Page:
6. Type and dose of interferon α/dose of ribavirin
  7. Host factors
  8. Approaches to achieving a sustained virological response in prior non-responders to treatment for chronic hepatitis C
  9. New therapies for the treatment of hepatitis C
  10. Therapeutic vaccines and other potential immune modulators
  11. Preventive strategies in non-responders
  12. Conflicts of interest
  13. References

There are several ongoing studies of therapeutic vaccines for hepatitis C. Some effects give cause for hope as an increase in CD4 helper T-cell proliferation was induced but, to date, these vaccines have had little effect on HCV RNA viral load (53). A pilot study of CpG 10101, a synthetic oligodeoxynucleotide (a Toll-like receptor 9 agonist), was shown to lower HCV RNA levels but it appears that for the long term this agent is toxic, and further studies are currently not being conducted (54).

Preventive strategies in non-responders

  1. Top of page
  2. Abstract
  3. Definitions of non-response ()
  4. Causes of non-response ()
  5. Viral factors
  6. Type and dose of interferon α/dose of ribavirin
  7. Host factors
  8. Approaches to achieving a sustained virological response in prior non-responders to treatment for chronic hepatitis C
  9. New therapies for the treatment of hepatitis C
  10. Therapeutic vaccines and other potential immune modulators
  11. Preventive strategies in non-responders
  12. Conflicts of interest
  13. References

Many comorbid factors promote liver disease progression and liver cancer in patients with hepatitis C, particularly in those with cirrhosis. These include diabetes (55, 56) and cigarette smoking (57). Regular coffee consumption, however, may reduce the rate of HCC in subjects who have hepatitis C (58). Acute hepatitis may precipitate hepatic decomposition in individuals with cirrhosis, and thus patients with hepatitis C and cirrhosis should have immunity to both hepatitis A and B.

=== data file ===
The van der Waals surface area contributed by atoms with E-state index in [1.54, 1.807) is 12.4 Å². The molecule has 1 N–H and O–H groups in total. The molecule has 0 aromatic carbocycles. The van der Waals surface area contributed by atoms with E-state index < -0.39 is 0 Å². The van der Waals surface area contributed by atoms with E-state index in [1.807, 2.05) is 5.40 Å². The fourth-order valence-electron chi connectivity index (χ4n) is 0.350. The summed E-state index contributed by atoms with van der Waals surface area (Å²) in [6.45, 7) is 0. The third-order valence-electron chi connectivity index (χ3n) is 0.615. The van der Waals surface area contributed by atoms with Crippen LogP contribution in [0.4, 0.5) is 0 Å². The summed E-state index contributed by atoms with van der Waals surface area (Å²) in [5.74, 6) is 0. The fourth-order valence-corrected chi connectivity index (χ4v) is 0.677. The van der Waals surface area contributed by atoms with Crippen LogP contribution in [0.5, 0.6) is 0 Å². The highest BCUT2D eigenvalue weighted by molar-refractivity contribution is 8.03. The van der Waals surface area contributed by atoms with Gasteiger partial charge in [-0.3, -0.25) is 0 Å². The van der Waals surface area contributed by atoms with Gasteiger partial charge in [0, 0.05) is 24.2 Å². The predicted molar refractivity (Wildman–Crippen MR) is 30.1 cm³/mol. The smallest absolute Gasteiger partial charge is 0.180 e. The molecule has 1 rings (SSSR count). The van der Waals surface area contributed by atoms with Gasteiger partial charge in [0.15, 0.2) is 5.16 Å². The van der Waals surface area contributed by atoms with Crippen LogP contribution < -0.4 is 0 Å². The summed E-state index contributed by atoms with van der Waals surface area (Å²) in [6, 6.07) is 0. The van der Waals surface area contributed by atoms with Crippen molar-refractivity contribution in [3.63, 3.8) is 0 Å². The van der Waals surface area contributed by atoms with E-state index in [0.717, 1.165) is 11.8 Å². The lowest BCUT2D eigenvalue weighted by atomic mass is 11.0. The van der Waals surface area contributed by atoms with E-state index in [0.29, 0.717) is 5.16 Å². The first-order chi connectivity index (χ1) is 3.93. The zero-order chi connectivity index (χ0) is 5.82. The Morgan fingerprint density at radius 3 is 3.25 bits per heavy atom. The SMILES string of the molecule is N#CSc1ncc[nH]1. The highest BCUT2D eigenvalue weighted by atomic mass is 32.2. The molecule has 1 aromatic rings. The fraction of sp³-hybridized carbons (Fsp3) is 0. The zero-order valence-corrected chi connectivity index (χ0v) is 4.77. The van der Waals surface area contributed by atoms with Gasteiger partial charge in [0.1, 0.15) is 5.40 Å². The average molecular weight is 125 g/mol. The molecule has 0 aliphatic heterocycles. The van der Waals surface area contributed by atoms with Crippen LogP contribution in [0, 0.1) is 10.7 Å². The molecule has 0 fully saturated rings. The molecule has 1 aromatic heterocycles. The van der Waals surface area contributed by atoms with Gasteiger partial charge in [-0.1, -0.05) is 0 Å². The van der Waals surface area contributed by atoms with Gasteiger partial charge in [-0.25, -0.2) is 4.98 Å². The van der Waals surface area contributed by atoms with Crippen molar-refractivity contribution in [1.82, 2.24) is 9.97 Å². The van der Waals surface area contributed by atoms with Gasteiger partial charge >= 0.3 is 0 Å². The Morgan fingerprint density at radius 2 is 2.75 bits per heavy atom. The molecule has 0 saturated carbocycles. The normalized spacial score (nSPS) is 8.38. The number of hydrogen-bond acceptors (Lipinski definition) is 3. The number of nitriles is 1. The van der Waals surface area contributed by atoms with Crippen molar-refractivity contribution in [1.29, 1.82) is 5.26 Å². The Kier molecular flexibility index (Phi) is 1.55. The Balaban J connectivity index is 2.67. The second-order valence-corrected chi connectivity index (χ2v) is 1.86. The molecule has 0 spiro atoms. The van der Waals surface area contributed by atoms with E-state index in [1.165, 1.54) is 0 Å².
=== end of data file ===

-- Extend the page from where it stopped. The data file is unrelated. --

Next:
Even though most individuals with cirrhosis remain asymptomatic, it is important that the patient understand the need for 6-monthly screening for liver cancer, regular screening for varices and the need to avoid unnecessary surgery and to have any infection treated rapidly. Most important of all is that such individuals who are non-responders to the current standard of care should maintain contact with research centres as the number of new therapies effective against HCV RNA is escalating.

References

  1. Top of page
  2. Abstract
  3. Definitions of non-response ()
  4. Causes of non-response ()
  5. Viral factors
  6. Type and dose of interferon α/dose of ribavirin
  7. Host factors
  8. Approaches to achieving a sustained virological response in prior non-responders to treatment for chronic hepatitis C
  9. New therapies for the treatment of hepatitis C
  10. Therapeutic vaccines and other potential immune modulators
  11. Preventive strategies in non-responders
  12. Conflicts of interest
  13. References